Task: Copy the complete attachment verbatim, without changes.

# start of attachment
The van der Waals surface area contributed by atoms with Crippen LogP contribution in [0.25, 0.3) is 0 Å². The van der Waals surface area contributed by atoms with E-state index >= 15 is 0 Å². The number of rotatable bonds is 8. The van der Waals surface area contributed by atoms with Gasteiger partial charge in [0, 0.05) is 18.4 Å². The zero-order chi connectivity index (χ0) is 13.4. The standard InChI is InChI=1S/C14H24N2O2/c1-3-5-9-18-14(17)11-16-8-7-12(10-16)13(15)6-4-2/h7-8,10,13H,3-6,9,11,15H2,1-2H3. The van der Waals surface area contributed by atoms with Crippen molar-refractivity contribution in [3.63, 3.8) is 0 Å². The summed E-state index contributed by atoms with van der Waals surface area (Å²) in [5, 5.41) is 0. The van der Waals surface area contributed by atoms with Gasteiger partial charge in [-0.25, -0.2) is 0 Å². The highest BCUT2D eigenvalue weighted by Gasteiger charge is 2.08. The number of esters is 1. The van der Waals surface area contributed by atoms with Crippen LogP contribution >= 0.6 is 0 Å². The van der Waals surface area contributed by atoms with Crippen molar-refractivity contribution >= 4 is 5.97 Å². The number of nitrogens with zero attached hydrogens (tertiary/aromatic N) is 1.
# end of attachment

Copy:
The van der Waals surface area contributed by atoms with Crippen LogP contribution in [0.25, 0.3) is 0 Å². The van der Waals surface area contributed by atoms with E-state index >= 15 is 0 Å². The number of rotatable bonds is 8. The van der Waals surface area contributed by atoms with Gasteiger partial charge in [0, 0.05) is 18.4 Å². The zero-order chi connectivity index (χ0) is 13.4. The standard InChI is InChI=1S/C14H24N2O2/c1-3-5-9-18-14(17)11-16-8-7-12(10-16)13(15)6-4-2/h7-8,10,13H,3-6,9,11,15H2,1-2H3. The van der Waals surface area contributed by atoms with Crippen molar-refractivity contribution in [3.63, 3.8) is 0 Å². The summed E-state index contributed by atoms with van der Waals surface area (Å²) in [5, 5.41) is 0. The van der Waals surface area contributed by atoms with Gasteiger partial charge in [-0.25, -0.2) is 0 Å². The highest BCUT2D eigenvalue weighted by Gasteiger charge is 2.08. The number of esters is 1. The van der Waals surface area contributed by atoms with Crippen LogP contribution >= 0.6 is 0 Å². The van der Waals surface area contributed by atoms with Crippen molar-refractivity contribution >= 4 is 5.97 Å². The number of nitrogens with zero attached hydrogens (tertiary/aromatic N) is 1.